Unlike other Arab-Asian nations, Iran stands out as having a rather rich history in cinema. Recent political scandals, further media censorship and oppressive regimes have necessitated an even stealthier cinema if one is to hope for a release in Iran. Filmmakers like Jafar Panahi are only among the most high profile cases of Iranians creating films in political exile, if not literal. The discipline of self-censorship has given these films a veneer of simplicity; moral tales agreeable to nearly all corners of the earth and a formal approach less flashy and more ascetic. Women’s heads are nearly always covered, and much pain goes into making sure the films at least give the impression of being innocuous fare that doesn’t “abandon” Islamic tradition — as the monarchies and mullahs see it, at least — and isn’t too acutely critical of their respective regimes. To the chagrin of these regimes, many of these filmmakers have flourished under this umbrella without ridding their work of their teeth.
Browsing: Third Cinema
Ousmane Sembene has to be, unequivocally, the peak figure of African cinema. His final film before perishing was Moolaadé, a work that has served as the gateway for film buffs to dabble in the films of the one continent nobody seems to have any real extensive cinematic experience in. In my experience as a film lover, I’ve noticed that African cinema is often unconsciously categorized as a fringe curiosity. If one springs up on a year end list, it’s usually made with European money and by Europeans featuring a few locals for the sake of “authenticity”. If not, it’s likely one of maybe a handful of native African films any particular individual has actually seen. This is not entirely unreasonable as African cinema is not exactly abundant in your local video store, and certainly not in US theaters outside of major festivals. Sembene almost single-handedly brought Africa to the big screen for many cinephiles around the globe. For better or worse, he is probably the face of an industry for an entire continent.
“Towards a Third Cinema” was the title of the manifesto published in 1969 in the cinema journal Tricontinental by Argentine filmmakers Fernando Solanas and Octavio Getino. The journal was started by the OSPAAAL, or Organization of Solidarity with the People of Asia, Africa and Latin America. Solanas and Getino were members of Grupo Cine Liberación; the Argentina arm of the broader movement. This manifesto might be seen as the solidification of the OSPAAAL’s ideas into a recognizable front in the world of film.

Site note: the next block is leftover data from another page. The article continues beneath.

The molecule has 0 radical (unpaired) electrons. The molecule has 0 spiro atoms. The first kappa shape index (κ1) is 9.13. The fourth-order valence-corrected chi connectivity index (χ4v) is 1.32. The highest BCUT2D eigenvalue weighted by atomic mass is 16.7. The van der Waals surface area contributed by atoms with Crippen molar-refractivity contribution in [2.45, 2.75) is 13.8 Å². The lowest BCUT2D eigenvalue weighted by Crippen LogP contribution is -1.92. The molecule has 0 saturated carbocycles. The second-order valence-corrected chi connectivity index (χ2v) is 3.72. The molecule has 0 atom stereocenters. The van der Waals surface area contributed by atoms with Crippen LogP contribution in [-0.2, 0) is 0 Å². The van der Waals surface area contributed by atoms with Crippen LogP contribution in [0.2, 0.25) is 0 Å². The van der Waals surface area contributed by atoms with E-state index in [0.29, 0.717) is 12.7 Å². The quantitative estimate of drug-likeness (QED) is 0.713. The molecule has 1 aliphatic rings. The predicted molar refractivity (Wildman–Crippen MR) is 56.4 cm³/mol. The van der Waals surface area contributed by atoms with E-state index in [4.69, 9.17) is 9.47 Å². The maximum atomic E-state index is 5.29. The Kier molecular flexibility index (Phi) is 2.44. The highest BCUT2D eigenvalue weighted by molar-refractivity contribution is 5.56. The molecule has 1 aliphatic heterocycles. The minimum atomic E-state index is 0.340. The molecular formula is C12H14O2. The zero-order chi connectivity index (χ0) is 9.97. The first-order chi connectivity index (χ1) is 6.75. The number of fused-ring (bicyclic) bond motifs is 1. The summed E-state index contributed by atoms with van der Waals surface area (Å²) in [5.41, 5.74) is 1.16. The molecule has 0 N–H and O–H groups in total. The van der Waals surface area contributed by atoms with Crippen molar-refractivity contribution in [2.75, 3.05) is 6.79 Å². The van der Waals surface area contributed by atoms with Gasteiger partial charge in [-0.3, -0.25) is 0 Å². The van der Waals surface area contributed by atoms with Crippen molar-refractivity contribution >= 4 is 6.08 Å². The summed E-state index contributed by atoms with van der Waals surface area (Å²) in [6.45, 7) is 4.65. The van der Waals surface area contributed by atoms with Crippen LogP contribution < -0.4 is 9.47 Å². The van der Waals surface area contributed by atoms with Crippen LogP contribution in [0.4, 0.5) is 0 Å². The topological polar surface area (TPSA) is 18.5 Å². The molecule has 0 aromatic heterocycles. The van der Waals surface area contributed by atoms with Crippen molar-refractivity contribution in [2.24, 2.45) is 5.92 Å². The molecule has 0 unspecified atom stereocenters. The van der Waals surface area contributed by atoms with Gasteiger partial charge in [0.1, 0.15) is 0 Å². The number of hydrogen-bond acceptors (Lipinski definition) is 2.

“First Cinema”, as described by Solanas and Getino, is the Hollywood production that promotes bourgeois values via escapist entertainment that invites no real participation from the audience. “Second Cinema” was the European art film that defied Hollywood convention, but was nonetheless tied down to the auteurist movement, relegating responsibility to a single artist. “Third Cinema” would be the opposite of both of these models: a cinema born of revolutionary principles belonging to a collective conceived to spread the truth of (sometimes surreptitious) colonial oppression, the struggles of the marginalized and the need for national dialogue.
When I seek out African cinema, my criterion are as follows: it must be made by a native African, and shot at least mostly in Africa using a mostly African cast. My ideal African film is all of those, but it also would speak to and for Africans, to the extent that any one or few individuals can speak for a nation or continent or group of people. When I seek out Third Cinema, a sociopolitical film movement of sorts that culls from all third world nations a certain veracity and galvanizing revolutionary force, I’m looking for something that offers me a unique perspective on social and political upheaval and first world imperialism. I’m looking for a filmmaking style untethered to western norms and fully engaged with its audience. Oh, Sun is precisely this kind of film. Made by a native Algerian working out of neighboring Mauritania, which had only 7 years prior gained its independence from France, and France, the film is shot mostly in France, which troubles its status as Third Cinema. That said, the film’s utmost concern is with the plight of migrant workers lured to mainland France by its colonialist constituents in French West Africa with the promise and veneer of a better life.